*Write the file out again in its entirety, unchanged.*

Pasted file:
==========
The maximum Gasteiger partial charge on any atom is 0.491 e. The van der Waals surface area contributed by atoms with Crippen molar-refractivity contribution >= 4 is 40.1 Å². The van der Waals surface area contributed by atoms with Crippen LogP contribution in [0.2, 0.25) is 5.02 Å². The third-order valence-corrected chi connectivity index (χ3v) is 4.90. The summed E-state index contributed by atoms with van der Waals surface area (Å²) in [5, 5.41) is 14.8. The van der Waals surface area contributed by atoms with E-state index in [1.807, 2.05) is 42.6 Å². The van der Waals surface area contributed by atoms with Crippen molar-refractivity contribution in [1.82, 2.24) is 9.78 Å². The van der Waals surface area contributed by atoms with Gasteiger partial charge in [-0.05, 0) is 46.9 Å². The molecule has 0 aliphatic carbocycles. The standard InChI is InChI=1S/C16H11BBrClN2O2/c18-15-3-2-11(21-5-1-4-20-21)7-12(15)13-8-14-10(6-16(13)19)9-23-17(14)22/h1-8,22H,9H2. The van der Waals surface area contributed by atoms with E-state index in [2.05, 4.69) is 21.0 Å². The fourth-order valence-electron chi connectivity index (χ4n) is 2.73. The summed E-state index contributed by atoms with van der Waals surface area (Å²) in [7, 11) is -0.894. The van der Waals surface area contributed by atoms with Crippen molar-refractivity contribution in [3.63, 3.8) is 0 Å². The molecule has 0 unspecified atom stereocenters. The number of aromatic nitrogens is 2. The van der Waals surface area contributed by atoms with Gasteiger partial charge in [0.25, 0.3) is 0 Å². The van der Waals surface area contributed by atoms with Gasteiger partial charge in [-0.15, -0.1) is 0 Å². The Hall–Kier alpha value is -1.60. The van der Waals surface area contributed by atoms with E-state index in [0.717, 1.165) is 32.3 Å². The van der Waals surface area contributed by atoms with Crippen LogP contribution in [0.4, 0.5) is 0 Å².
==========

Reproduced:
The maximum Gasteiger partial charge on any atom is 0.491 e. The van der Waals surface area contributed by atoms with Crippen molar-refractivity contribution >= 4 is 40.1 Å². The van der Waals surface area contributed by atoms with Crippen LogP contribution in [0.2, 0.25) is 5.02 Å². The third-order valence-corrected chi connectivity index (χ3v) is 4.90. The summed E-state index contributed by atoms with van der Waals surface area (Å²) in [5, 5.41) is 14.8. The van der Waals surface area contributed by atoms with E-state index in [1.807, 2.05) is 42.6 Å². The van der Waals surface area contributed by atoms with Crippen molar-refractivity contribution in [1.82, 2.24) is 9.78 Å². The van der Waals surface area contributed by atoms with Gasteiger partial charge in [-0.05, 0) is 46.9 Å². The molecule has 0 aliphatic carbocycles. The standard InChI is InChI=1S/C16H11BBrClN2O2/c18-15-3-2-11(21-5-1-4-20-21)7-12(15)13-8-14-10(6-16(13)19)9-23-17(14)22/h1-8,22H,9H2. The van der Waals surface area contributed by atoms with E-state index in [2.05, 4.69) is 21.0 Å². The fourth-order valence-electron chi connectivity index (χ4n) is 2.73. The summed E-state index contributed by atoms with van der Waals surface area (Å²) in [7, 11) is -0.894. The van der Waals surface area contributed by atoms with Crippen molar-refractivity contribution in [3.63, 3.8) is 0 Å². The molecule has 0 unspecified atom stereocenters. The number of aromatic nitrogens is 2. The van der Waals surface area contributed by atoms with Gasteiger partial charge in [0.25, 0.3) is 0 Å². The van der Waals surface area contributed by atoms with Gasteiger partial charge in [-0.15, -0.1) is 0 Å². The Hall–Kier alpha value is -1.60. The van der Waals surface area contributed by atoms with E-state index in [0.717, 1.165) is 32.3 Å². The van der Waals surface area contributed by atoms with Crippen LogP contribution in [0.4, 0.5) is 0 Å².